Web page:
Ignition Delay in Low Temperature Combustion 2018-01-1125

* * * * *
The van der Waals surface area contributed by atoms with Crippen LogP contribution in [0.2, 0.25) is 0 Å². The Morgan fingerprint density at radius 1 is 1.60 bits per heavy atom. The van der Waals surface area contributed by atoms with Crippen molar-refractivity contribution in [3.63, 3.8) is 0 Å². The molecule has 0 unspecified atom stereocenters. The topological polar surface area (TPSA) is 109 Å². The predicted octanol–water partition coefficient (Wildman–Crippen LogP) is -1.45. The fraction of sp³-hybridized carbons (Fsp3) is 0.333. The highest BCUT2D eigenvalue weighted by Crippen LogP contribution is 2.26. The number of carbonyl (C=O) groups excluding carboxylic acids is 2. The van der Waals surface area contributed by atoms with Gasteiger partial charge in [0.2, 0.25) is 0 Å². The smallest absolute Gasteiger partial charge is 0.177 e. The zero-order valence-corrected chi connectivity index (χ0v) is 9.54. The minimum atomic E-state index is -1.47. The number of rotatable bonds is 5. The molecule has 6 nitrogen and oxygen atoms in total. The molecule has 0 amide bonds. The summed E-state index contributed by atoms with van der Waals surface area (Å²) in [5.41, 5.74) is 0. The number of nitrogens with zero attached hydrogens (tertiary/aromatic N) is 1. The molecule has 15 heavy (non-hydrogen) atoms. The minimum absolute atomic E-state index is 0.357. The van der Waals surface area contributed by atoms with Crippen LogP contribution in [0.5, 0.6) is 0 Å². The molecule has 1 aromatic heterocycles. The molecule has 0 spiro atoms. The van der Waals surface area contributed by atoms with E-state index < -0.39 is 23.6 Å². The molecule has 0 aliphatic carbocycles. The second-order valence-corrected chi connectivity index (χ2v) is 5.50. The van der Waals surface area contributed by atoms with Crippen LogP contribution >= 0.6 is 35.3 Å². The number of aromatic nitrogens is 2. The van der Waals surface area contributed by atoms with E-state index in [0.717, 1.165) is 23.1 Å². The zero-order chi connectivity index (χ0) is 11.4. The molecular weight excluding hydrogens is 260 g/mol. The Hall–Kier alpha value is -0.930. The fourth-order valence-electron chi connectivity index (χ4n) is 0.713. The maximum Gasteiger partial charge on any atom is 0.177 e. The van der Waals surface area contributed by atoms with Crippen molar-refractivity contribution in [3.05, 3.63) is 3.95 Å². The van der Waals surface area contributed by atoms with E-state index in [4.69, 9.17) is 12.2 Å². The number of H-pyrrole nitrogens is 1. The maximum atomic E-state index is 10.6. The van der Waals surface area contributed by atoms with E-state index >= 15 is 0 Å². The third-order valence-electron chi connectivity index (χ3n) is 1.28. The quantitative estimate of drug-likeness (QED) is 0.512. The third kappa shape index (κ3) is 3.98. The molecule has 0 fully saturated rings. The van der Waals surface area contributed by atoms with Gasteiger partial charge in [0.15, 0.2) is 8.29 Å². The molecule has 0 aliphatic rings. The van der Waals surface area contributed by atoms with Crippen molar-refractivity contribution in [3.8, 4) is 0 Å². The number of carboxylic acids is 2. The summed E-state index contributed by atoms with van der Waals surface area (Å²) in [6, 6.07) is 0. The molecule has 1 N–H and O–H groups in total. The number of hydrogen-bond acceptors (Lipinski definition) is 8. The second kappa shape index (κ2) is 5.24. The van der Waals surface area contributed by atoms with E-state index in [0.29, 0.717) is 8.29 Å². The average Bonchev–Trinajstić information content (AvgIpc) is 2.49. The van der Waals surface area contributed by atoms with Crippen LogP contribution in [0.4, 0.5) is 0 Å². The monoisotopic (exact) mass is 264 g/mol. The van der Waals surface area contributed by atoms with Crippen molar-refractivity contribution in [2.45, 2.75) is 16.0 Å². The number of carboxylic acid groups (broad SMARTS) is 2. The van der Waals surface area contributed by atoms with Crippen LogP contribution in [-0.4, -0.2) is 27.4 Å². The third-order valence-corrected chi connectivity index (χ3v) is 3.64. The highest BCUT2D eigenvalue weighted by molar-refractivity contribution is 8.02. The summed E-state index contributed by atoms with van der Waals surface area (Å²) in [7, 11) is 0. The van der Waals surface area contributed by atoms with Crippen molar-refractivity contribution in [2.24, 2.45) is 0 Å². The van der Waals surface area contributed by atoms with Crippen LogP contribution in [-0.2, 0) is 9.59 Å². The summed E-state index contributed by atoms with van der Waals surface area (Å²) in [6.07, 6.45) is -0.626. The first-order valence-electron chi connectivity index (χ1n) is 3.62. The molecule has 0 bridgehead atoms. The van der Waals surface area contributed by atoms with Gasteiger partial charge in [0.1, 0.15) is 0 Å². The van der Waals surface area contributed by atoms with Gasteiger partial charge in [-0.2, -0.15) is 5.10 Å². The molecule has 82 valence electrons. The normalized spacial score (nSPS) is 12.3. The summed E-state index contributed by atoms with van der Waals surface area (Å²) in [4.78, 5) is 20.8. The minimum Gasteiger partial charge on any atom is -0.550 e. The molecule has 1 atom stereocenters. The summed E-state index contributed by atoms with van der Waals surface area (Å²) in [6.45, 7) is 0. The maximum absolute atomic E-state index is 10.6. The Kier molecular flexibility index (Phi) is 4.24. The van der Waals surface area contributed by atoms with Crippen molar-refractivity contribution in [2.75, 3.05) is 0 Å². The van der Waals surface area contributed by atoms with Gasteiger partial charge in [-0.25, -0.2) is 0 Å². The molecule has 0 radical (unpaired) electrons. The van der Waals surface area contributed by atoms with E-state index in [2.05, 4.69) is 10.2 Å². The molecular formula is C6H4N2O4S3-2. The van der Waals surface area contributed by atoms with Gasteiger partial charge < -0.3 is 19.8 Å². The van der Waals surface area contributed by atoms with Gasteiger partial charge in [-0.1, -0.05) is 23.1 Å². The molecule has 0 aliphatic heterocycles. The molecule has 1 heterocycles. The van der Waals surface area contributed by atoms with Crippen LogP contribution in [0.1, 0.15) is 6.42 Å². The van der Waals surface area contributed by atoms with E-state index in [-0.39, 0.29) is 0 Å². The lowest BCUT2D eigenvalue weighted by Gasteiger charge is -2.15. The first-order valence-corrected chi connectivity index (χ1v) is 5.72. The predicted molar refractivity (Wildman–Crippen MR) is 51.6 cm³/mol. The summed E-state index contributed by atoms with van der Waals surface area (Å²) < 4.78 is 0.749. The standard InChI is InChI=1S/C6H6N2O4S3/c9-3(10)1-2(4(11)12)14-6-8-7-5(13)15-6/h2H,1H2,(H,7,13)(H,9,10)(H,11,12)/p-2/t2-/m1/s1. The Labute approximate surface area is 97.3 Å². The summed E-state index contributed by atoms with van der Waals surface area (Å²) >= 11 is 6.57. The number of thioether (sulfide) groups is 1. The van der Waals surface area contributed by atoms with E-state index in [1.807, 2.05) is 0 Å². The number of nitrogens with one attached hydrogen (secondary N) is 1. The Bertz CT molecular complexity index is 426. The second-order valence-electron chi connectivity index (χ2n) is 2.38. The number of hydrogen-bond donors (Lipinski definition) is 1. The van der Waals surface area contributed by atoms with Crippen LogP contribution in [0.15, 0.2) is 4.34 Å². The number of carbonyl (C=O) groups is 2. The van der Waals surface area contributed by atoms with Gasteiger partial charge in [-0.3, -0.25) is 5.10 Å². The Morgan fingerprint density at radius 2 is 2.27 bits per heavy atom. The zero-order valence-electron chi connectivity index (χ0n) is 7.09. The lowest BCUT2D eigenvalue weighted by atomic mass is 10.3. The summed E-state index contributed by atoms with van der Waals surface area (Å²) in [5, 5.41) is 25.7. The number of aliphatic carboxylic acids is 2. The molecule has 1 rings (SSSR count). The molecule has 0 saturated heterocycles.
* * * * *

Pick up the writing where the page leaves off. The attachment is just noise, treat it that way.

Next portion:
Low temperature combustion (LTC) strategies present a means of reducing soot and oxides of nitrogen (NOx) emissions while simultaneously increasing efficiency relative to conventional combustion modes. By sufficiently premixing fuel and air before combustion, LTC strategies avoid high fuel-to-air equivalence ratios that lead to soot production. Dilution of the mixture lowers the combustion temperatures to reduce NOx production and offers thermodynamic advantages for improved efficiency. However, issues such as high heat release rates (HRRs), incomplete combustion, and difficulty in controlling the timing of combustion arise with low equivalence ratios and combustion temperatures. Ignition delay (the time until the start of combustion) is a way to quantify the time available for fuel and air to mix inside the cylinder before combustion. Previous studies have used ignition delay to explain trends seen in LTC such as combustion stability and HRRs. This study provides a novel method of integrating ignition delay into the investigation of LTC to determine what insights ignition delay calculations can provide for the different challenges associated with LTC strategies. To eliminate the need for large chemical kinetic models and interpolation to predict ignition delay, an ignition delay correlation is used. The flexibility gained using the correlation allows this method to be quickly adapted to target different LTC strategies and challenges. In this work, three cases of low temperature gasoline combustion (LTGC) with varying stratification levels were evaluated with an emphasis on the non-monotonic trend of the HRRs. The described method for ignition delay calculation is used to detail the stratification and ignition delay distributions for each case and provide insight into the observed trends.